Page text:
Compression is frequently used on individual tracks of a recording, but much of this conversation hinges around master compression, or compression that occurs in the final stages of creating a recording on the overall mix of several tracks. This kind of compression, which is frequently accomplished with a device called a limiter, is generally used to make the overall volume of a piece of music louder, without causing it to overload and distort.

Why do I want this?

The fact of the matter is that we need to be aware of what people expect from our product. Most people listen to music in their car, at the gym, or at work. In many cases, these are the only times that a person will listen to music in their life at all. Neither of these situations is particularly conducive to listening to very quiet music. Most cars have an idle cabin noise level of about 40dB (source). This increases as the car travels faster. An office is at least equivalent and often louder (source) .  So, in order for someone to actually be able to hear your music in either of those situations, they need to turn the volume up above that level. Turning the overall volume up to make the quiet parts louder than the atmospheric noise also makes the loud parts louder by the same increment; if the range between quiet and loud is too large, the adjustment that needs to be made can make it difficult to listen to music without having to frequently readjust the volume.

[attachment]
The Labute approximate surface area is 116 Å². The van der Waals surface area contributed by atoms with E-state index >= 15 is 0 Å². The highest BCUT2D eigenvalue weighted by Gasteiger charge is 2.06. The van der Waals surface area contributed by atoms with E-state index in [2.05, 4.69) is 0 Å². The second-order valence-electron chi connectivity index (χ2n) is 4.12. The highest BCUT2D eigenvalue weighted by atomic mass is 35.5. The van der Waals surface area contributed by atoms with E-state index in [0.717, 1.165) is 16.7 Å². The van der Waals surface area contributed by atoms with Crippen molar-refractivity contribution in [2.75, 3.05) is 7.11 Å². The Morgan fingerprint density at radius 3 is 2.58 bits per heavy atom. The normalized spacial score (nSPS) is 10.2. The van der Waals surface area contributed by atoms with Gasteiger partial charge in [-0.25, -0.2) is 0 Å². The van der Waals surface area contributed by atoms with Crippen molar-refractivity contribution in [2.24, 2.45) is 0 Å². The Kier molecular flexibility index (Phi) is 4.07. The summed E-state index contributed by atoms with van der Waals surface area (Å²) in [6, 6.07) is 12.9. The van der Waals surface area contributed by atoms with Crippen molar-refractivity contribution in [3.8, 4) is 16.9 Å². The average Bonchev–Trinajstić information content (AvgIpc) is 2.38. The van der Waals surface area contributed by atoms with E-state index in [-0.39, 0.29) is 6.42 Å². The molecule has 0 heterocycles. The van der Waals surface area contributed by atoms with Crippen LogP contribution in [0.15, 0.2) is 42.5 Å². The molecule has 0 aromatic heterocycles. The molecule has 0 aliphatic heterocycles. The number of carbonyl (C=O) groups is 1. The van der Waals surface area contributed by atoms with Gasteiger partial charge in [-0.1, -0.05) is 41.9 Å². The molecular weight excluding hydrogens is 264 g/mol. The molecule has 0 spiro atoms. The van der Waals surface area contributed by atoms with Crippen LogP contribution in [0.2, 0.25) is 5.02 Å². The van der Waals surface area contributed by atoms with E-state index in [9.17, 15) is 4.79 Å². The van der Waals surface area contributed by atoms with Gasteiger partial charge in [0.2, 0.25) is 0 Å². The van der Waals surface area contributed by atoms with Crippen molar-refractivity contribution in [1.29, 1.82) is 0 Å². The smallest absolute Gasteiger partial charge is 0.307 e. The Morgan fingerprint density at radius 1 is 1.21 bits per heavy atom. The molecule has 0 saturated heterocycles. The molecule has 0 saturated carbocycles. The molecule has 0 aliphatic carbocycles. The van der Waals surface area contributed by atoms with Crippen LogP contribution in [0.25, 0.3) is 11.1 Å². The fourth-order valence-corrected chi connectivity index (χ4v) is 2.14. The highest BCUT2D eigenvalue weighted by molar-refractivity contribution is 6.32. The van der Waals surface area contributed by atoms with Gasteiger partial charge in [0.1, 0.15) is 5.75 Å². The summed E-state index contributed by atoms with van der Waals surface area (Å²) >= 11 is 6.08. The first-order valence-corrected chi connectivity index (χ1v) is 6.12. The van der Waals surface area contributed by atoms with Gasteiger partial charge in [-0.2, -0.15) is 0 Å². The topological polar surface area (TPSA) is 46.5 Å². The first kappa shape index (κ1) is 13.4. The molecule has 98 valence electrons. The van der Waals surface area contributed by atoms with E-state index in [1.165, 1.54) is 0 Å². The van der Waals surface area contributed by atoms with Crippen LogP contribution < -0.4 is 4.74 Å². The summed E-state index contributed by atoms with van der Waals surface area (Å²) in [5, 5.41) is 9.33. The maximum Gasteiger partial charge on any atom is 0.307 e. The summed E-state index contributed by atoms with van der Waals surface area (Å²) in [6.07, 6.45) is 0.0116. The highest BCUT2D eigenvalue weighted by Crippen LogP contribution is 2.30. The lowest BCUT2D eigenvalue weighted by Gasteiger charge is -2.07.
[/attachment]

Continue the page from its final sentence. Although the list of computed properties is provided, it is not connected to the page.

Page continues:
I have frequently heard people complain about constantly having to adjust the volume control on their stereo when they listen to classical music. In fact, I’ve probably complained about this myself. It’s an extremely common complaint. This is a problem that stems directly from not using compression in the recording process.  This might not seem like that big of a deal, but you have to look at what that really means.

People hate this.

It’s annoying.

When you don’t use compression on your recordings, you are asking for someone to go through something that annoys them, which they hate, in order to be able to listen to your music. So you’re making it hard for people to be able to hear what you spent all those hours working on.

People are also lazy. Unless they have an investment in listening to your music (like, if they’re your mom), if you don’t make it easy for them, they won’t do it. Think about the last time you did something you hated. Would you have been willing to pay for that experience? Would you do it again?

Additionally, you simply can’t really ask people to change their listening habits to suit your needs. Recordings are one of the primary ways we have of distributing our music to a wider audience. In fact, other than concerts, which have an inherently limited scope, recordings are the ONLY way we have of reaching any audience that isn’t substantially musically literate. If you want people to listen to recordings of your music, you have to meet them where they are or they are going to go somewhere else. This is one of the major reasons that classical music is labeled as snobby, elitist, and pretentious: because only people with the time to listen to it in their homes while they do nothing else, or to go to a concert, or with the money to listen to it on expensive stereo equipment that applies compression internally are actually ABLE to listen to it in a meaningful way.